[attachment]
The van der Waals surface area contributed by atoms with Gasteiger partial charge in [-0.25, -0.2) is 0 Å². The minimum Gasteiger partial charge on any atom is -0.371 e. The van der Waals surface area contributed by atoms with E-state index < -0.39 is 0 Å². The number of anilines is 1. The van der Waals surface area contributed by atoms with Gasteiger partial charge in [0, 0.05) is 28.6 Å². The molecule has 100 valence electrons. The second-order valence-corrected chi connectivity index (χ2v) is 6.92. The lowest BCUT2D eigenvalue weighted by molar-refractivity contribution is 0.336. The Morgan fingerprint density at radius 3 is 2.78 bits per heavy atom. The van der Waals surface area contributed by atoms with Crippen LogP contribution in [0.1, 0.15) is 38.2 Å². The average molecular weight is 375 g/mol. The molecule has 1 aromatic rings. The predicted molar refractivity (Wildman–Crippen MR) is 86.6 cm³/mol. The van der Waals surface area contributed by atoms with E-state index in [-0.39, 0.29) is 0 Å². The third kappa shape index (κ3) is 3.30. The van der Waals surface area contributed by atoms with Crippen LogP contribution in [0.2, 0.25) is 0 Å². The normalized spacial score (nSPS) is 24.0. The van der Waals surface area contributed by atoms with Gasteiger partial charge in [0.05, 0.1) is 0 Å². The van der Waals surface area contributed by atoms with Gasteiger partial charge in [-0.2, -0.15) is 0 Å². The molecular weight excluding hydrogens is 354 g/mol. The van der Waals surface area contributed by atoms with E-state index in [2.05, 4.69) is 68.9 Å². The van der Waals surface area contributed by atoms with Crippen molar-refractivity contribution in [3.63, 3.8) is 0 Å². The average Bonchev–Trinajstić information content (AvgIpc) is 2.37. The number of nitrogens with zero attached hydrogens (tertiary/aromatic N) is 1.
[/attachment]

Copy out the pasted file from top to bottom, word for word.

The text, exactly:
The van der Waals surface area contributed by atoms with Gasteiger partial charge in [-0.25, -0.2) is 0 Å². The minimum Gasteiger partial charge on any atom is -0.371 e. The van der Waals surface area contributed by atoms with E-state index < -0.39 is 0 Å². The number of anilines is 1. The van der Waals surface area contributed by atoms with Gasteiger partial charge in [0, 0.05) is 28.6 Å². The molecule has 100 valence electrons. The second-order valence-corrected chi connectivity index (χ2v) is 6.92. The lowest BCUT2D eigenvalue weighted by molar-refractivity contribution is 0.336. The Morgan fingerprint density at radius 3 is 2.78 bits per heavy atom. The van der Waals surface area contributed by atoms with Crippen LogP contribution in [0.1, 0.15) is 38.2 Å². The average molecular weight is 375 g/mol. The molecule has 1 aromatic rings. The predicted molar refractivity (Wildman–Crippen MR) is 86.6 cm³/mol. The van der Waals surface area contributed by atoms with E-state index in [-0.39, 0.29) is 0 Å². The third kappa shape index (κ3) is 3.30. The van der Waals surface area contributed by atoms with Crippen LogP contribution in [0.2, 0.25) is 0 Å². The normalized spacial score (nSPS) is 24.0. The van der Waals surface area contributed by atoms with Gasteiger partial charge in [0.05, 0.1) is 0 Å². The van der Waals surface area contributed by atoms with Gasteiger partial charge in [-0.2, -0.15) is 0 Å². The molecular weight excluding hydrogens is 354 g/mol. The van der Waals surface area contributed by atoms with E-state index in [2.05, 4.69) is 68.9 Å². The van der Waals surface area contributed by atoms with Crippen molar-refractivity contribution in [3.63, 3.8) is 0 Å². The average Bonchev–Trinajstić information content (AvgIpc) is 2.37. The number of nitrogens with zero attached hydrogens (tertiary/aromatic N) is 1.